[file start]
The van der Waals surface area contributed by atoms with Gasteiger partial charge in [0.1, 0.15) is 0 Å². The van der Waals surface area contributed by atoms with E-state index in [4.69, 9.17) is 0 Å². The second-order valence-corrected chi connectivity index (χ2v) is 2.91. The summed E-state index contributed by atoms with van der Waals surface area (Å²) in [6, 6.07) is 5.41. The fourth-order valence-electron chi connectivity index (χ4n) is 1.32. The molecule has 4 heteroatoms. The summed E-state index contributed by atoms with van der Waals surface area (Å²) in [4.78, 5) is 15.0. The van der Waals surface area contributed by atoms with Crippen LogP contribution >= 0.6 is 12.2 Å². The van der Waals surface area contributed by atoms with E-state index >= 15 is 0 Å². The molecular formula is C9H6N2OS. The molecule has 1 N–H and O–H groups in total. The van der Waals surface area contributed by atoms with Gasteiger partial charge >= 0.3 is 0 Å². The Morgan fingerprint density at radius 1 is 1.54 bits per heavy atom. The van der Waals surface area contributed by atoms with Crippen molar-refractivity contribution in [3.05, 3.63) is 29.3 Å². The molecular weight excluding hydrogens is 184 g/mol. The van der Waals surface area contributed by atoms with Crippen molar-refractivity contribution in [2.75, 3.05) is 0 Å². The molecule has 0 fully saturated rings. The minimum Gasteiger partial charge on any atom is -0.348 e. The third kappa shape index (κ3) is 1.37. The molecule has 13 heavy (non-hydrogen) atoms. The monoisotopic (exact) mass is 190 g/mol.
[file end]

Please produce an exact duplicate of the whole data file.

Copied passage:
The van der Waals surface area contributed by atoms with Gasteiger partial charge in [0.1, 0.15) is 0 Å². The van der Waals surface area contributed by atoms with E-state index in [4.69, 9.17) is 0 Å². The second-order valence-corrected chi connectivity index (χ2v) is 2.91. The summed E-state index contributed by atoms with van der Waals surface area (Å²) in [6, 6.07) is 5.41. The fourth-order valence-electron chi connectivity index (χ4n) is 1.32. The molecule has 4 heteroatoms. The summed E-state index contributed by atoms with van der Waals surface area (Å²) in [4.78, 5) is 15.0. The van der Waals surface area contributed by atoms with Crippen LogP contribution >= 0.6 is 12.2 Å². The van der Waals surface area contributed by atoms with E-state index >= 15 is 0 Å². The molecular formula is C9H6N2OS. The molecule has 1 N–H and O–H groups in total. The van der Waals surface area contributed by atoms with Gasteiger partial charge >= 0.3 is 0 Å². The Morgan fingerprint density at radius 1 is 1.54 bits per heavy atom. The van der Waals surface area contributed by atoms with Crippen molar-refractivity contribution in [3.05, 3.63) is 29.3 Å². The molecular weight excluding hydrogens is 184 g/mol. The van der Waals surface area contributed by atoms with Crippen molar-refractivity contribution in [2.75, 3.05) is 0 Å². The molecule has 0 fully saturated rings. The minimum Gasteiger partial charge on any atom is -0.348 e. The third kappa shape index (κ3) is 1.37. The molecule has 13 heavy (non-hydrogen) atoms. The monoisotopic (exact) mass is 190 g/mol.